Four tips for happier holidays

People doing a cheers around a dinner table decorated with winter holiday colors.


University experts offer simple solutions for seasonal stress

The holidays are here again, so it’s time for festive family reunions, colorful decorations and jolly songs … as well as preparing huge meals, searching in vain for the perfect presents and ignoring Uncle George when he talks politics. How can you amp up the good cheer while avoiding the bad vibes? Four San Francisco State University faculty members have ideas that can help.

Tip #1: Don’t overdo it in the oven

Few things are more gratifying than sitting down for a big feast with the family — and few things are more stressful if you’re the one doing all the holiday cooking. But Timothy Shaw, chef instructor at San Francisco State’s Vista Room training restaurant, says keeping your cool in the kitchen is easy if you follow two simple rules.

“The main tip is to try to mix up the cooking methods of the food you are serving — one of the biggest stressors and limitations is oven space — so not everything needs to be roasted or heated up in the oven,” said Shaw, who’s been teaching Department of Hospitality & Tourism Management students at the Vista Room for seven semesters now. “Things like mashed potatoes or steamed green beans are good alternatives to something like potatoes au gratin or green bean casserole.”

Shaw’s second stress-reduction rule: Don’t mess with success. While jazzing up your menu with fancy new dishes might sound fun, remember that the holidays are a time for nostalgia and comfort.

“What a lot of people like about the holidays is that they are familiar and you have the same or similar foods year in and year out,” Shaw said. “I remember my father once changed his mother’s sausage and sage stuffing recipe and did one from the Food Network that had walnuts and apples. We all hated it. We wanted the familiar, not something new.”

Tip #2: Give the gift of time together

Another holiday hurdle is deciding how to buy the best gifts. SF State Professor of Psychology Ryan Howell, an expert on the link between happiness and how we spend our money, has some advice. Howell says that a mistake people often make is giving gifts that are a reflection of themselves rather than the recipient. When it comes to gift-giving, “we have this natural inclination to focus a little bit too much on ourselves,” Howell said. “Keep the receiver in mind.”

Howell also says that research shows that spending money to free up your own time — like outsourcing chores — usually makes people happier than buying material items. So rather than stressing about cooking the perfect Christmas dinner (even with Chef Shaw’s tips in mind), it might be better to spend a little extra on pre-made food and focus that time and energy on friends and family instead.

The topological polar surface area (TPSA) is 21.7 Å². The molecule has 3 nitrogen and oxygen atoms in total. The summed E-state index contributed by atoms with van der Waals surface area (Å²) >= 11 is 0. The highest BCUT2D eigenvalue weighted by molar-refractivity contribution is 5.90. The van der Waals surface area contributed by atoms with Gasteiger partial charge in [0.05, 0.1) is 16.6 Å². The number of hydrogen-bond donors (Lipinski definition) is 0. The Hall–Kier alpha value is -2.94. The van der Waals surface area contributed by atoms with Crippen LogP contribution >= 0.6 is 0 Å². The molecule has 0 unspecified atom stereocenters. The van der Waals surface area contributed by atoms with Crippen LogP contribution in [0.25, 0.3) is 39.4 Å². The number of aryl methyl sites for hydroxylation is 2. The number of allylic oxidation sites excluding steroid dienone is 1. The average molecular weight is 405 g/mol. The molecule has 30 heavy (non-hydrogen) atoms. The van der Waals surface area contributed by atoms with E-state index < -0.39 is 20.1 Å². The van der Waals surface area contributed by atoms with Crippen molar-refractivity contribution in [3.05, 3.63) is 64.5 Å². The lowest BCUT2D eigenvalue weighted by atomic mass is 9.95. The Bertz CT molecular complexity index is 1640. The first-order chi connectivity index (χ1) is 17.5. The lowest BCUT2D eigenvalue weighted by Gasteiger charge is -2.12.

“If you try to save money to buy something else and don’t outsource the chore, you enjoy your purchase less,” said Howell.

Tip #3: Take a break from the family reunion to see Mother Nature

One of the simplest, least expensive ways to beat holiday stress — and to improve your health at the same time — is to get outside and enjoy nature, even if all you do is take a walk and look at some trees.

“Get outside,” says Assistant Professor of Recreation, Parks & Tourism Aiko Yoshino. “Visit a local park or national park. Gaze at beautiful scenery in a quiet place, or touch and smell a leaf in your yard. It will bring you joy.”

According to Yoshino, that’s not just one nature lover’s opinion: Many studies document the advantages of quality time in nature.

“Benefits include declining cortisol levels and blood pressure, improved distance vision, reduced sadness and anger, and improved attention span,” said Yoshino.

Tip #4: Remember how much we have in common … even with people who annoy us

According to a recent Pew Research Center poll, a majority of Americans find it stressful to talk to people with opposing political views. So imagine the stress when folks on the opposite ends of the aisle also end up sitting across from one another at the dining room table.

SF State Associate Professor of Political Science Francis Neely says that practicing tolerance and staying away from touchy subjects is key if you want to break bread without busting chops (or having yours busted).

“It’s just like you avoid bringing up that time your relative got so drunk,” Neely said. “There’s stuff you stay away from, and politics would be one of them.”

Neely, whose research delves into how political identities are formed and political information processed, says Americans for the most part have a common set of beliefs. But that common ground can be easy to forget when social media feels like a battleground.

“Clearly, we have differences, but we always have,” Neely said. “The stories about how much we have in common don’t get absorbed as much. So when I go to my relative who I disagree with politically, I try to remember that we’re all trying to do our best, we’re all trying to survive and do well. A lot of that comes from the same place.”